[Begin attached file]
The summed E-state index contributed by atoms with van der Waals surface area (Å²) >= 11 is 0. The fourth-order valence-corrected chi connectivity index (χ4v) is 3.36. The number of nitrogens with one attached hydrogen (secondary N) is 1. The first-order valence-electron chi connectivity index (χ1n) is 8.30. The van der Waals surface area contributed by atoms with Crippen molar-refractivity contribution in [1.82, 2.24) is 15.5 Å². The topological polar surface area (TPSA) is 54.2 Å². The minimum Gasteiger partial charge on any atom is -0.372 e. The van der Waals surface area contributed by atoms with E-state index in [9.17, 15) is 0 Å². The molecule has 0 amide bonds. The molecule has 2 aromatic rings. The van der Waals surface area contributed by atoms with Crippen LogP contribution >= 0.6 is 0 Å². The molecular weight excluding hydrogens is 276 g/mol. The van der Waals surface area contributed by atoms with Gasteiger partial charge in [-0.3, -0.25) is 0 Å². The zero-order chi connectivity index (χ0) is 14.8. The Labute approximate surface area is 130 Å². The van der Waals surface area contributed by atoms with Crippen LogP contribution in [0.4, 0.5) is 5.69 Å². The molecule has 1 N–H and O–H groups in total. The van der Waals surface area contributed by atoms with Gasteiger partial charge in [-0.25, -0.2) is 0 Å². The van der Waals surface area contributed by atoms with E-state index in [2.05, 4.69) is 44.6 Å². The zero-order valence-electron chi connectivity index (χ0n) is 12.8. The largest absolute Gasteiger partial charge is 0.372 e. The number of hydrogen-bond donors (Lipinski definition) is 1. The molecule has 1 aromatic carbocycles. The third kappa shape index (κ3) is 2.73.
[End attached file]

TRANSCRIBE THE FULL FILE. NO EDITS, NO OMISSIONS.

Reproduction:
The summed E-state index contributed by atoms with van der Waals surface area (Å²) >= 11 is 0. The fourth-order valence-corrected chi connectivity index (χ4v) is 3.36. The number of nitrogens with one attached hydrogen (secondary N) is 1. The first-order valence-electron chi connectivity index (χ1n) is 8.30. The van der Waals surface area contributed by atoms with Crippen molar-refractivity contribution in [1.82, 2.24) is 15.5 Å². The topological polar surface area (TPSA) is 54.2 Å². The minimum Gasteiger partial charge on any atom is -0.372 e. The van der Waals surface area contributed by atoms with E-state index in [9.17, 15) is 0 Å². The molecule has 0 amide bonds. The molecule has 2 aromatic rings. The van der Waals surface area contributed by atoms with Crippen LogP contribution >= 0.6 is 0 Å². The molecular weight excluding hydrogens is 276 g/mol. The van der Waals surface area contributed by atoms with Gasteiger partial charge in [-0.3, -0.25) is 0 Å². The zero-order chi connectivity index (χ0) is 14.8. The Labute approximate surface area is 130 Å². The van der Waals surface area contributed by atoms with Crippen LogP contribution in [0.4, 0.5) is 5.69 Å². The molecule has 1 N–H and O–H groups in total. The van der Waals surface area contributed by atoms with Gasteiger partial charge in [-0.25, -0.2) is 0 Å². The van der Waals surface area contributed by atoms with E-state index in [2.05, 4.69) is 44.6 Å². The zero-order valence-electron chi connectivity index (χ0n) is 12.8. The largest absolute Gasteiger partial charge is 0.372 e. The number of hydrogen-bond donors (Lipinski definition) is 1. The molecule has 1 aromatic carbocycles. The third kappa shape index (κ3) is 2.73.